There probably were a few decent high-end deals to be had, but I certainly didn’t see any. I will say, though, that if you were looking for high grade slabs, they were aplenty; all eras, all grades. I mean, there were even 8.0-9.0 range golden age, there.
One dealer had three slabbed copies of Amazing Fantasy #15. Inasmuch, for the regular human, 90% of the stock was unattainable and seemed to be there to NOT sell; only for show.
There were three dealers, though, that had modern spec stuff and decent prices. All three were willing to haggle and I was able to pick up 10 or 12 really good books at great prices.
Most dealers had runs of Red Goblin and Cosmic Ghost Rider on their walls (it was the thing I saw most), but VERY little Carol Danvers/Kamala Khan which was unfortunate. I was really hoping to come away with a few good pieces of that.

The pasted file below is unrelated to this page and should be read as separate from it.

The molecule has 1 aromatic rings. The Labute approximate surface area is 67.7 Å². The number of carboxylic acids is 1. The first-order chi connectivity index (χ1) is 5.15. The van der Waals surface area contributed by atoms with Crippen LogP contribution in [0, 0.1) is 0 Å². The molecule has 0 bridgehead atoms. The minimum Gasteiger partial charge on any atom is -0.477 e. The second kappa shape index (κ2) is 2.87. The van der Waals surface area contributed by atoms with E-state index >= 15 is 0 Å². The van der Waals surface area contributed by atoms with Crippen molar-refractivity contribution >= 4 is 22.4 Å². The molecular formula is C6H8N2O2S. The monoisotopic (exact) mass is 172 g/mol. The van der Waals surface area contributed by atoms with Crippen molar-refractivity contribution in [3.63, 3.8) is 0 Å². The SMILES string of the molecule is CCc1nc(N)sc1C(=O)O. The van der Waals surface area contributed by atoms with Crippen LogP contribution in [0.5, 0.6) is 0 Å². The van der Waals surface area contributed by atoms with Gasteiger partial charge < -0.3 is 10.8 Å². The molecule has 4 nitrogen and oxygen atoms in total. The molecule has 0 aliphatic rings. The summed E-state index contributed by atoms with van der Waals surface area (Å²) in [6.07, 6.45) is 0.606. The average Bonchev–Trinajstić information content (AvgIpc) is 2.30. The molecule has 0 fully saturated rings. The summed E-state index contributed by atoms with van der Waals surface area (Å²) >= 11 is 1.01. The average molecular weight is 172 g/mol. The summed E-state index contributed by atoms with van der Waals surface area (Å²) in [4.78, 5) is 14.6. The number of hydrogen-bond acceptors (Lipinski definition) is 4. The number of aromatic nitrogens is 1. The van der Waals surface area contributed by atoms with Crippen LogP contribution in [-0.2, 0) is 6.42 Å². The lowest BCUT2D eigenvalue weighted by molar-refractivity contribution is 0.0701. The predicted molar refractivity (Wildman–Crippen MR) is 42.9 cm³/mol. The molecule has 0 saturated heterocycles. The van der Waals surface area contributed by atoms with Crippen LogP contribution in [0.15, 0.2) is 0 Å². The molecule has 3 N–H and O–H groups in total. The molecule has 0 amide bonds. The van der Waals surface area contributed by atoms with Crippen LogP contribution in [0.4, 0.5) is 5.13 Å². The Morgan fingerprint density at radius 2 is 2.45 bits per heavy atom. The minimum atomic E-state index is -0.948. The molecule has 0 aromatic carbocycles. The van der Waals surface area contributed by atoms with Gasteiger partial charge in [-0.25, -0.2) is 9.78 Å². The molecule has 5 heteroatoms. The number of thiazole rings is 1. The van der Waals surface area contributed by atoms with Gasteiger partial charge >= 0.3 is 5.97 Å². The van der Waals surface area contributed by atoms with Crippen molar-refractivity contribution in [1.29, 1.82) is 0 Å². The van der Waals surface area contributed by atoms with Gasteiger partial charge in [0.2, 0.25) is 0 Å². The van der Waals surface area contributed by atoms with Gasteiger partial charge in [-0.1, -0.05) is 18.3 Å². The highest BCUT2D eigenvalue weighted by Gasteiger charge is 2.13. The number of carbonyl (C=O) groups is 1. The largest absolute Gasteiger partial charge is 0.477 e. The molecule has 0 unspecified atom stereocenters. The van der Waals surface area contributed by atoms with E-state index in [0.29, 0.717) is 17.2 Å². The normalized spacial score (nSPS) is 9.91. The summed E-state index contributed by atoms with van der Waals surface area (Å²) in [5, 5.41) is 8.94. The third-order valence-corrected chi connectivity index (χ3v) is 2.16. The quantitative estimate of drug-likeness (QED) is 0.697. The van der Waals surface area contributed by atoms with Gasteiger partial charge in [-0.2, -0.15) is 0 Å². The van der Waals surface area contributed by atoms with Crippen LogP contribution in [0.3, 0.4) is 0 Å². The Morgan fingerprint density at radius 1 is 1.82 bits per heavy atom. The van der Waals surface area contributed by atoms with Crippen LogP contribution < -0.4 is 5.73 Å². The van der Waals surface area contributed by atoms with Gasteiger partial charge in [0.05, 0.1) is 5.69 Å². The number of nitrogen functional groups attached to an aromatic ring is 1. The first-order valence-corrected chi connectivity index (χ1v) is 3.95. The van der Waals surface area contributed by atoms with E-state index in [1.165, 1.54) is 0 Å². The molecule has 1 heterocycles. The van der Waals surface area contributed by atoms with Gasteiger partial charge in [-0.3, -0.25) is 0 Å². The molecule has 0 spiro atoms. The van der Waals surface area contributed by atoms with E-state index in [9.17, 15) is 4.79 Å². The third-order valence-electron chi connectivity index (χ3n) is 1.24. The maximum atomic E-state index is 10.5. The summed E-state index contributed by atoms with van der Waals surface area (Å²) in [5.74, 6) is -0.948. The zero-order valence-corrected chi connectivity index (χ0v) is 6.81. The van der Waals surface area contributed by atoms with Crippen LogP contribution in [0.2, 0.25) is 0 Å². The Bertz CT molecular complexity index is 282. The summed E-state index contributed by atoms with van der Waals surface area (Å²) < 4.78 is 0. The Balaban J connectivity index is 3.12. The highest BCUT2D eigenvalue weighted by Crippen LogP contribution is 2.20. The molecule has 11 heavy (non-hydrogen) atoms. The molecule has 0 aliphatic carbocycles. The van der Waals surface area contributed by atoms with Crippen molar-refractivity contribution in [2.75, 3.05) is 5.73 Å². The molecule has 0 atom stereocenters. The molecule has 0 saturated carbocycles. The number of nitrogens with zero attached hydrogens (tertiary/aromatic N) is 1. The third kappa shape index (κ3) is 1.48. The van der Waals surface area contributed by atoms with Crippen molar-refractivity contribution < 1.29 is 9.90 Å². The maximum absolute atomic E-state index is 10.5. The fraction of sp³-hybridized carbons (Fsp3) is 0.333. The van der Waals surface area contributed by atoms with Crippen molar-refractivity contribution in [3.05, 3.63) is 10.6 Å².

Many dealers also felt very “old school” in that you often had to shout across a sea of long boxes to get their attention in order to get anything taken down from the wall. It was a little annoying.
Zenascope had a pretty big booth set up with models signing people up for the mailing list and giving comics away for free. There was a Motor City exclusive which was limited to 500 copies.
It was just okay. I passed on that one. CGC and CBCS were also there, although, they were unfortunately not doing any onsite grading.
I’m not a talent guest guy, nor do I hunt autographs, but the talent pool was pretty large and varied. The area that was set up was huge (which you can see from the floor plan shown, above).
There were 45 media guests and highlights included (based on longest lines) Val Kilmer, Stephen Amell and Summer Glau. Lines were well managed, booths were spread apart nicely and aisles were wide.
Of course, everyone wants too much for a signature, these days, so that’s just bad, everywhere.
Cosplay was a little weak at this show. That clearly was not the focus. There were a few cool costumes as shown, below, but I was disappointed, overall.
I think that about wraps it up. I will definitely be going back, next year. It was a surprisingly good con despite the few hiccups listed, above.
Thanks for reading,